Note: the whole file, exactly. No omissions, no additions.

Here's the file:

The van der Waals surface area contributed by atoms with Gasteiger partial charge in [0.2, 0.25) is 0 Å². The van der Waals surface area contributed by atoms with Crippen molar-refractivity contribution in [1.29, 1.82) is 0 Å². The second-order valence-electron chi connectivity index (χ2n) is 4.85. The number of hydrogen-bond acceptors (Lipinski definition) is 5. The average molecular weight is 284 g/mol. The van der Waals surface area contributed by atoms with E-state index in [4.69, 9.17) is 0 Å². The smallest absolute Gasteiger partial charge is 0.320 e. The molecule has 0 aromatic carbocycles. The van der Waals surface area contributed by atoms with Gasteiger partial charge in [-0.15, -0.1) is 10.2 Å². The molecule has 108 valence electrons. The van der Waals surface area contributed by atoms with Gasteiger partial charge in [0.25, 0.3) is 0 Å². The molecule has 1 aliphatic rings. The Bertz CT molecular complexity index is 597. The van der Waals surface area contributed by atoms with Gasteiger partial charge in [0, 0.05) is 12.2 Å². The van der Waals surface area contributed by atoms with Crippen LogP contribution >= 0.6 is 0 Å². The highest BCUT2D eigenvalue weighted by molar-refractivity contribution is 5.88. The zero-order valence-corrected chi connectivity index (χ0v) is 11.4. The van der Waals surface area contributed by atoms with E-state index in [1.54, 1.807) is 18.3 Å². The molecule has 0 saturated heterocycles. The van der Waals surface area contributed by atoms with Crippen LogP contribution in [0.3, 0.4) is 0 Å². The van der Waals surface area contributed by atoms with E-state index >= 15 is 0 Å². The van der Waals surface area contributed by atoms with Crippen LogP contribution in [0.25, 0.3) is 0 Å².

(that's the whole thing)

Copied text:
The van der Waals surface area contributed by atoms with Gasteiger partial charge in [0.2, 0.25) is 0 Å². The van der Waals surface area contributed by atoms with Crippen molar-refractivity contribution in [1.29, 1.82) is 0 Å². The second-order valence-electron chi connectivity index (χ2n) is 4.85. The number of hydrogen-bond acceptors (Lipinski definition) is 5. The average molecular weight is 284 g/mol. The van der Waals surface area contributed by atoms with E-state index in [4.69, 9.17) is 0 Å². The smallest absolute Gasteiger partial charge is 0.320 e. The molecule has 0 aromatic carbocycles. The van der Waals surface area contributed by atoms with Gasteiger partial charge in [-0.15, -0.1) is 10.2 Å². The molecule has 108 valence electrons. The van der Waals surface area contributed by atoms with Gasteiger partial charge in [0.25, 0.3) is 0 Å². The molecule has 1 aliphatic rings. The Bertz CT molecular complexity index is 597. The van der Waals surface area contributed by atoms with Gasteiger partial charge in [0, 0.05) is 12.2 Å². The van der Waals surface area contributed by atoms with Crippen LogP contribution >= 0.6 is 0 Å². The highest BCUT2D eigenvalue weighted by molar-refractivity contribution is 5.88. The zero-order valence-corrected chi connectivity index (χ0v) is 11.4. The van der Waals surface area contributed by atoms with E-state index in [1.54, 1.807) is 18.3 Å². The molecule has 0 saturated heterocycles. The van der Waals surface area contributed by atoms with Crippen LogP contribution in [0.3, 0.4) is 0 Å². The van der Waals surface area contributed by atoms with E-state index >= 15 is 0 Å². The van der Waals surface area contributed by atoms with Crippen LogP contribution in [0.25, 0.3) is 0 Å².